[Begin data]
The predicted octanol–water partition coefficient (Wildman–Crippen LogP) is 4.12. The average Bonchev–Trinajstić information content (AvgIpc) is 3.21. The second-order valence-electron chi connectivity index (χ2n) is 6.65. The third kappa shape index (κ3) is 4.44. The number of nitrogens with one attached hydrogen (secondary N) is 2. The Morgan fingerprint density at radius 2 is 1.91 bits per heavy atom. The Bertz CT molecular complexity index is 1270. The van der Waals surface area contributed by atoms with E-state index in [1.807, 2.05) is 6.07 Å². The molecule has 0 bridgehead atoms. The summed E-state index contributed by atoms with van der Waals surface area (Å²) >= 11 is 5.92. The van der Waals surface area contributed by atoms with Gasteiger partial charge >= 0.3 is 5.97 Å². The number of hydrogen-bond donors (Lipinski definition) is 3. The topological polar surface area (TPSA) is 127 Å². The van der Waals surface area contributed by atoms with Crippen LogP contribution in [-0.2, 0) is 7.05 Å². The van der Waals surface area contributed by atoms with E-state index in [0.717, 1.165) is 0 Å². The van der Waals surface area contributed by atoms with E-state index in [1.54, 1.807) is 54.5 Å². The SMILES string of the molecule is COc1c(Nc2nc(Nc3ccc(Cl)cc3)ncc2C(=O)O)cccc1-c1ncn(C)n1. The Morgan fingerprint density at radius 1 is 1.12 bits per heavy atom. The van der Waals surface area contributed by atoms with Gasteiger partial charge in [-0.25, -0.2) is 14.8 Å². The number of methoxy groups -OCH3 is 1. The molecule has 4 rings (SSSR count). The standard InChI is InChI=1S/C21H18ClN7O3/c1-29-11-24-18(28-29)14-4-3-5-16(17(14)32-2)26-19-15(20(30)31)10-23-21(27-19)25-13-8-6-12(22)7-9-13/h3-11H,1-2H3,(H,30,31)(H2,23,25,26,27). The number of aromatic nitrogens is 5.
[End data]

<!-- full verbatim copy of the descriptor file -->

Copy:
The predicted octanol–water partition coefficient (Wildman–Crippen LogP) is 4.12. The average Bonchev–Trinajstić information content (AvgIpc) is 3.21. The second-order valence-electron chi connectivity index (χ2n) is 6.65. The third kappa shape index (κ3) is 4.44. The number of nitrogens with one attached hydrogen (secondary N) is 2. The Morgan fingerprint density at radius 2 is 1.91 bits per heavy atom. The Bertz CT molecular complexity index is 1270. The van der Waals surface area contributed by atoms with E-state index in [1.807, 2.05) is 6.07 Å². The molecule has 0 bridgehead atoms. The summed E-state index contributed by atoms with van der Waals surface area (Å²) >= 11 is 5.92. The van der Waals surface area contributed by atoms with Gasteiger partial charge >= 0.3 is 5.97 Å². The number of hydrogen-bond donors (Lipinski definition) is 3. The topological polar surface area (TPSA) is 127 Å². The van der Waals surface area contributed by atoms with Crippen LogP contribution in [-0.2, 0) is 7.05 Å². The van der Waals surface area contributed by atoms with E-state index in [0.717, 1.165) is 0 Å². The van der Waals surface area contributed by atoms with E-state index in [1.54, 1.807) is 54.5 Å². The SMILES string of the molecule is COc1c(Nc2nc(Nc3ccc(Cl)cc3)ncc2C(=O)O)cccc1-c1ncn(C)n1. The Morgan fingerprint density at radius 1 is 1.12 bits per heavy atom. The van der Waals surface area contributed by atoms with Gasteiger partial charge in [-0.25, -0.2) is 14.8 Å². The number of methoxy groups -OCH3 is 1. The molecule has 4 rings (SSSR count). The standard InChI is InChI=1S/C21H18ClN7O3/c1-29-11-24-18(28-29)14-4-3-5-16(17(14)32-2)26-19-15(20(30)31)10-23-21(27-19)25-13-8-6-12(22)7-9-13/h3-11H,1-2H3,(H,30,31)(H2,23,25,26,27). The number of aromatic nitrogens is 5.